Friday, February 18, 2011

 

The problem with sales scripts

I’m willing to bet your sales team doesn’t use the sales scripts you gave them.  If you bothered to document the word-for-word transcript of how you’d like their calls to go, it was a waste of time.

Good salespeople don’t work from scripts, because they know that they simply don’t work.  If you’re reading from a script, you’re not listening.  If you’re using a script, you’re not customizing the pitch to what your prospect cares about.  If you’re using a script all day long, you’ve already made the assumption that every prospect is exactly alike.

Many of your prospects approach their problems in a different way.  They have different perspectives, different needs.  All a script does is water that down for everyone.  Worse, it commoditizes what you’re selling (and commoditization usually means you’ll end up competing on price).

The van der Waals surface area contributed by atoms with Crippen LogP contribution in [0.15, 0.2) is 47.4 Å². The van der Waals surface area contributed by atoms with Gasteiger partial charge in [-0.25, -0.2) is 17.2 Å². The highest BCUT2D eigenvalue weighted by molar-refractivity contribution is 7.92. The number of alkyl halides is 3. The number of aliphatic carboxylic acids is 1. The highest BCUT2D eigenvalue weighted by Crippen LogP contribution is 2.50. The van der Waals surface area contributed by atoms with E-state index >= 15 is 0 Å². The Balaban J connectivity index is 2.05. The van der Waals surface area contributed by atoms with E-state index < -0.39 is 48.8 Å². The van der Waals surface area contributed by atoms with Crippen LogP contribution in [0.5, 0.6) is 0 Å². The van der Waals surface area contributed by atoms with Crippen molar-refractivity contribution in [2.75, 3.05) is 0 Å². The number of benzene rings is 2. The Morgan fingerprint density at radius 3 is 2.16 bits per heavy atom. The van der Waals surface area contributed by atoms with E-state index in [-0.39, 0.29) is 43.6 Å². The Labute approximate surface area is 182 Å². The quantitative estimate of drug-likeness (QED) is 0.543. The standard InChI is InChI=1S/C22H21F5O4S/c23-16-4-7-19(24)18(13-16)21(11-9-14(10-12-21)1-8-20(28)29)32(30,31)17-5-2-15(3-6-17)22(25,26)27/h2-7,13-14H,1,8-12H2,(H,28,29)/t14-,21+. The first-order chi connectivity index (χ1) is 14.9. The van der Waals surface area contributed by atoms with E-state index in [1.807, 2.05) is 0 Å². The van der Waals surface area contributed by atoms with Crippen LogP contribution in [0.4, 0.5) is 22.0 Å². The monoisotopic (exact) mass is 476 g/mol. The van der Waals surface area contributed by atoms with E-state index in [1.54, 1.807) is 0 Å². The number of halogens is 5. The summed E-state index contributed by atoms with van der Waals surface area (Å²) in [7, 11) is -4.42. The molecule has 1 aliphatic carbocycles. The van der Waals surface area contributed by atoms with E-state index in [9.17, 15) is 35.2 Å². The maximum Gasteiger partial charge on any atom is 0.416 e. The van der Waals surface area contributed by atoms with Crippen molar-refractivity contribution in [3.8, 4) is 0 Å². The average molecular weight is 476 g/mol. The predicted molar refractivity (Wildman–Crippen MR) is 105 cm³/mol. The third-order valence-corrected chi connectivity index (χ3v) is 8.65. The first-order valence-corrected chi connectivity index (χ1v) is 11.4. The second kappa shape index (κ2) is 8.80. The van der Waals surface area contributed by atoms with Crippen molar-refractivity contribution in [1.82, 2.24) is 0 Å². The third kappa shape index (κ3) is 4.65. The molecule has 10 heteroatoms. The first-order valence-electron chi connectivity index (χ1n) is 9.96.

Scripts work for voicemail messages.  They can work for your initial elevator pitch as well – those first few seconds you use to earn the right to continue the conversation.  But from there, you have to listen.  You have to adjust to what the prospects says, and wants.

This doesn’t mean you go into a sales call unprepared.  Have a crisp set of benefit-oriented key messages, a set of questions you’ll use to discover what’s really important to your prospect, and a set of desired outcomes for the conversation. 

Know what you have, why it’s important & valuable, and what you want from the prospect at the end of the call.  Let that outline guide you.

Sales scripts feel safe.  They’re coveted by managers who don’t trust (or don’t train) their salespeople.  But just because it feels safe doesn’t mean it’s going to work.


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